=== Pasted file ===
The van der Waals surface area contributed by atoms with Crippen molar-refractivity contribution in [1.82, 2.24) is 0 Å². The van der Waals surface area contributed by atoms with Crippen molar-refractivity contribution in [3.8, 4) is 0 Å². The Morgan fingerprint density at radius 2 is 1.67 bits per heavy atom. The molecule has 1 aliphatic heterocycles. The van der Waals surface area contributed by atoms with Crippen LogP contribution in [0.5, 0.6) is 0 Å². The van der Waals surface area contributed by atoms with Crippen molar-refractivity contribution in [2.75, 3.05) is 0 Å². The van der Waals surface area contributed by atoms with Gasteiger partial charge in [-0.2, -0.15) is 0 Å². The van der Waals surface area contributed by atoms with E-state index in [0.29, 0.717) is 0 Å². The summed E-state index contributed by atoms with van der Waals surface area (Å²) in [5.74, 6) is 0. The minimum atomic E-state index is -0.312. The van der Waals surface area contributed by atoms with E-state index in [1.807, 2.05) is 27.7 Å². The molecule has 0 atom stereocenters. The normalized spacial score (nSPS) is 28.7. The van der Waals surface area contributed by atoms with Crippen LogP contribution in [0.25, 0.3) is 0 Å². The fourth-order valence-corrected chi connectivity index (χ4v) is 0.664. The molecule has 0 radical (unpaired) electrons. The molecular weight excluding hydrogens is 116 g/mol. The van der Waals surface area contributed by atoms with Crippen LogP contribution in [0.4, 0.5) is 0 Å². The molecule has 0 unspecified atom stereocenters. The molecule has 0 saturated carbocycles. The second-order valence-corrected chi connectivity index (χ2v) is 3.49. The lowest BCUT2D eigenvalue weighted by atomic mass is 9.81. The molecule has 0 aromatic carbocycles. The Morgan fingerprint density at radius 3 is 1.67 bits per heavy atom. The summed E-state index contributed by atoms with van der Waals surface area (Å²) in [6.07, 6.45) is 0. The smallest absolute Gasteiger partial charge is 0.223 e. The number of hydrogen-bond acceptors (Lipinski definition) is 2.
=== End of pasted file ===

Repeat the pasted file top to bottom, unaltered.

The van der Waals surface area contributed by atoms with Crippen molar-refractivity contribution in [1.82, 2.24) is 0 Å². The van der Waals surface area contributed by atoms with Crippen molar-refractivity contribution in [3.8, 4) is 0 Å². The Morgan fingerprint density at radius 2 is 1.67 bits per heavy atom. The molecule has 1 aliphatic heterocycles. The van der Waals surface area contributed by atoms with Crippen LogP contribution in [0.5, 0.6) is 0 Å². The van der Waals surface area contributed by atoms with Crippen molar-refractivity contribution in [2.75, 3.05) is 0 Å². The van der Waals surface area contributed by atoms with Gasteiger partial charge in [-0.2, -0.15) is 0 Å². The van der Waals surface area contributed by atoms with E-state index in [0.29, 0.717) is 0 Å². The summed E-state index contributed by atoms with van der Waals surface area (Å²) in [5.74, 6) is 0. The minimum atomic E-state index is -0.312. The van der Waals surface area contributed by atoms with E-state index in [1.807, 2.05) is 27.7 Å². The molecule has 0 atom stereocenters. The normalized spacial score (nSPS) is 28.7. The van der Waals surface area contributed by atoms with Crippen LogP contribution in [0.25, 0.3) is 0 Å². The fourth-order valence-corrected chi connectivity index (χ4v) is 0.664. The molecule has 0 radical (unpaired) electrons. The molecular weight excluding hydrogens is 116 g/mol. The van der Waals surface area contributed by atoms with Crippen LogP contribution in [0.4, 0.5) is 0 Å². The molecule has 0 unspecified atom stereocenters. The molecule has 0 saturated carbocycles. The second-order valence-corrected chi connectivity index (χ2v) is 3.49. The lowest BCUT2D eigenvalue weighted by atomic mass is 9.81. The molecule has 0 aromatic carbocycles. The Morgan fingerprint density at radius 3 is 1.67 bits per heavy atom. The summed E-state index contributed by atoms with van der Waals surface area (Å²) in [6.07, 6.45) is 0. The smallest absolute Gasteiger partial charge is 0.223 e. The number of hydrogen-bond acceptors (Lipinski definition) is 2.